TPR and the Financial Conduct Authority joined forces in August to launch a new national awareness campaign about pension scams.
For tips on how to identify a pension scam and advice on what to do if you fear you have fallen victim to a scam, visit fca.org.uk/scamsmart.
- The Determinations Panel is a committee of TPR that operates separately from other parts of the organisation and in its decision making is independent of the case teams and the investigation process. It has a separately appointed membership and separate legal support. The panel considers all the evidence before it and provides each party with reasonable opportunity to present its case.
- The orders made by the panel under section 3 of the Pensions Act 1995 prohibit Stephen Alexander Ward (date of birth 11 July 1955) and Anthony Mustafa Salih (15 January 1985) from being trustees of trust schemes in general. It has the effect of removing the individuals from all or any schemes of which they are trustees. The men’s names have been added to TPR’s register of prohibited trustees.
- By section 6 of the Pensions Act 1995, any person who purports to act as a trustee of a trust scheme whilst prohibited under section 3 is guilty of an offence and liable (a) on summary conviction to a fine not exceeding the statutory maximum, and (b) on conviction on indictment to a fine or imprisonment or both.
- Section 40 of the Pensions Act 1995 limits the proportion of a pension scheme’s funds that can be placed in employer-related investments to 5% of the total. At one stage, almost 100% of the London Quantum funds were invested in London Quantum One – a dormant company suspected of being used as a vehicle for pension liberation.
- Among the exotic-sounding high-risk investments made by Mr Ward and Mr Salih were rights to a share of profits in the operation of rooms in a Cape Verde hotel that was still under construction, purported land rights over some Brazilian farmland for the planting and growing of eucalyptus trees, purported leases over a number of car park spaces in Glasgow and Dubai, and a loan and corporate bonds with organisations that later went bust. The car park investments are in a class of investments that have subsequently been highlighted by Action Fraud as potentially fraudulent.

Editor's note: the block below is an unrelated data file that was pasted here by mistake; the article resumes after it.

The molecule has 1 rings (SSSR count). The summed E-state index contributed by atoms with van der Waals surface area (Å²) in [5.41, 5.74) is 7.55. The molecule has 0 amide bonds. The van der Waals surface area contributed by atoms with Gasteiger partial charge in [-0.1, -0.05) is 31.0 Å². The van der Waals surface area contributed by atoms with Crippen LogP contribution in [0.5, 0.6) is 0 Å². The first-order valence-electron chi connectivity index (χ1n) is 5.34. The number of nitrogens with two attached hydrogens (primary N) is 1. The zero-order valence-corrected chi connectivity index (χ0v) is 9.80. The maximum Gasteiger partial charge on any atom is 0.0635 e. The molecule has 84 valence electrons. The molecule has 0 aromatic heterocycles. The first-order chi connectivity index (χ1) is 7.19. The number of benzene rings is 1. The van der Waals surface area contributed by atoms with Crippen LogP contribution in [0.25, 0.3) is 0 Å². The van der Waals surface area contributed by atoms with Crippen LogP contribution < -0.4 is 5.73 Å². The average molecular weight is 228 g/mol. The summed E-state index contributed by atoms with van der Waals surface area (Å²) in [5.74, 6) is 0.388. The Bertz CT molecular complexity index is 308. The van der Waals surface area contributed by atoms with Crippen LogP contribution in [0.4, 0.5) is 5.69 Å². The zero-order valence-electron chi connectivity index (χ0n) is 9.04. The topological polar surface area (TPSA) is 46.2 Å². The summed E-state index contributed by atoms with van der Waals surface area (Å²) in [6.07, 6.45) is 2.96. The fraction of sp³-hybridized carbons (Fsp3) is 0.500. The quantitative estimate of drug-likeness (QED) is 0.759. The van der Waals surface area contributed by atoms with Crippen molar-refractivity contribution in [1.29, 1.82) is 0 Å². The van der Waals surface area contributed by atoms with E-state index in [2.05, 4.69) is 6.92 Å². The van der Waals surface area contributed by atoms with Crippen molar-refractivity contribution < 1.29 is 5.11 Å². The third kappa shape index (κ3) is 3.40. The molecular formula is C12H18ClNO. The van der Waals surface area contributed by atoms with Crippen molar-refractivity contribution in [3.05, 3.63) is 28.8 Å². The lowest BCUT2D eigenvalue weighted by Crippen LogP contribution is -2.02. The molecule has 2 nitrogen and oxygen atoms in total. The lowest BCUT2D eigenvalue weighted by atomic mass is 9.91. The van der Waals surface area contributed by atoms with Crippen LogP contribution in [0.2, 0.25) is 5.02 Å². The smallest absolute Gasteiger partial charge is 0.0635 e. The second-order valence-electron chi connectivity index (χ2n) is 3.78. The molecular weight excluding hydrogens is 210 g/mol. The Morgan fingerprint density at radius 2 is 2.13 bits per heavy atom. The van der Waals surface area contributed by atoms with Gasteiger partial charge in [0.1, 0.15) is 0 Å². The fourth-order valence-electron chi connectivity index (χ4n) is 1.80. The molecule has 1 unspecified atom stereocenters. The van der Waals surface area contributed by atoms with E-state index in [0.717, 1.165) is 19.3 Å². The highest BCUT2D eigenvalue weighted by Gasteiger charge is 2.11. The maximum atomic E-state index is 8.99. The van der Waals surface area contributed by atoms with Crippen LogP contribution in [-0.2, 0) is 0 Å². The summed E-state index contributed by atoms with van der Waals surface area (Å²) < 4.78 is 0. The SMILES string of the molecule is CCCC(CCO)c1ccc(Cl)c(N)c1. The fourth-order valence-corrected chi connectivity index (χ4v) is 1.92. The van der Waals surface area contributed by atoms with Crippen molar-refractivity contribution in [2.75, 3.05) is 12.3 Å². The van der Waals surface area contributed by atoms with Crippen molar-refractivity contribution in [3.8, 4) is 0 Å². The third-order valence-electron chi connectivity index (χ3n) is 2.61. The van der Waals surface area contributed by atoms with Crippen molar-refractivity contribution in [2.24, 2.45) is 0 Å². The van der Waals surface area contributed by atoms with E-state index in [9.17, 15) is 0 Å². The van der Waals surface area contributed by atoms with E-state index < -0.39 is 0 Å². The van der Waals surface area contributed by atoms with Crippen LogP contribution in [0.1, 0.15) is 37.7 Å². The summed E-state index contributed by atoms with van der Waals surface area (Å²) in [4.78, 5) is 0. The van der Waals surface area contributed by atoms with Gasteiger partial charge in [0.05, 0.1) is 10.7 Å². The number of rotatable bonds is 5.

- With his reference to the Upper Tribunal, Mr Salih made an application to suspend the order prohibiting him from being a trustee. The Upper Tribunal judge agreed with TPR that the Upper Tribunal did not have the power to suspend the order or the effect of it.
- TPR is the regulator of work-based pension schemes in the UK. Our statutory objectives are: to protect members’ benefits; to reduce the risk of calls on the Pension Protection Fund (PPF); to promote, and to improve understanding of, the good administration of work-based pension schemes; to maximise employer compliance with automatic enrolment duties; and to minimise any adverse impact on the sustainable growth of an employer (in relation to the exercise of TPR’s functions under Part 3 of the Pensions Act 2004 only).